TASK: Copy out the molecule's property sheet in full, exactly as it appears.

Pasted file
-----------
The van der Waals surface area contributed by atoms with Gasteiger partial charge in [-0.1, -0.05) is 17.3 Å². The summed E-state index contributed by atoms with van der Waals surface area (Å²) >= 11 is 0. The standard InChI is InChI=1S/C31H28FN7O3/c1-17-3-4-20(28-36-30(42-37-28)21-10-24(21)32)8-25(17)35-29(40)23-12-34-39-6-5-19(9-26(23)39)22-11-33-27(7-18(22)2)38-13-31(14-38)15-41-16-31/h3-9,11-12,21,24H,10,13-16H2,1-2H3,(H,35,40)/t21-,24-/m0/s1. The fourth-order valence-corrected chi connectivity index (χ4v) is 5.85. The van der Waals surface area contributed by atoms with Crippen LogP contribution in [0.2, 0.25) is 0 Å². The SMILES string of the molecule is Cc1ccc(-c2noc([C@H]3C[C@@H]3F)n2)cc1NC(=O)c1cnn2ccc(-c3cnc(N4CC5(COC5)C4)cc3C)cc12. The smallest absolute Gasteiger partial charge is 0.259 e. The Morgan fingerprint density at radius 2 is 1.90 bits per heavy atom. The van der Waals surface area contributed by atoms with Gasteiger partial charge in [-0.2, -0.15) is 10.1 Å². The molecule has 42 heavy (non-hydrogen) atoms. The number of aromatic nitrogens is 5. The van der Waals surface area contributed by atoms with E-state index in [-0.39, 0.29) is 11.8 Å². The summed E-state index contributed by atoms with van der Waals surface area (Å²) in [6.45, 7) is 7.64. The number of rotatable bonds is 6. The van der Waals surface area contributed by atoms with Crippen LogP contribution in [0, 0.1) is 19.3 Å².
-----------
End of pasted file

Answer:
The van der Waals surface area contributed by atoms with Gasteiger partial charge in [-0.1, -0.05) is 17.3 Å². The summed E-state index contributed by atoms with van der Waals surface area (Å²) >= 11 is 0. The standard InChI is InChI=1S/C31H28FN7O3/c1-17-3-4-20(28-36-30(42-37-28)21-10-24(21)32)8-25(17)35-29(40)23-12-34-39-6-5-19(9-26(23)39)22-11-33-27(7-18(22)2)38-13-31(14-38)15-41-16-31/h3-9,11-12,21,24H,10,13-16H2,1-2H3,(H,35,40)/t21-,24-/m0/s1. The fourth-order valence-corrected chi connectivity index (χ4v) is 5.85. The van der Waals surface area contributed by atoms with Crippen LogP contribution in [0.2, 0.25) is 0 Å². The SMILES string of the molecule is Cc1ccc(-c2noc([C@H]3C[C@@H]3F)n2)cc1NC(=O)c1cnn2ccc(-c3cnc(N4CC5(COC5)C4)cc3C)cc12. The smallest absolute Gasteiger partial charge is 0.259 e. The Morgan fingerprint density at radius 2 is 1.90 bits per heavy atom. The van der Waals surface area contributed by atoms with Gasteiger partial charge in [-0.2, -0.15) is 10.1 Å². The molecule has 42 heavy (non-hydrogen) atoms. The number of aromatic nitrogens is 5. The van der Waals surface area contributed by atoms with E-state index in [-0.39, 0.29) is 11.8 Å². The summed E-state index contributed by atoms with van der Waals surface area (Å²) in [6.45, 7) is 7.64. The number of rotatable bonds is 6. The van der Waals surface area contributed by atoms with Crippen LogP contribution in [0, 0.1) is 19.3 Å².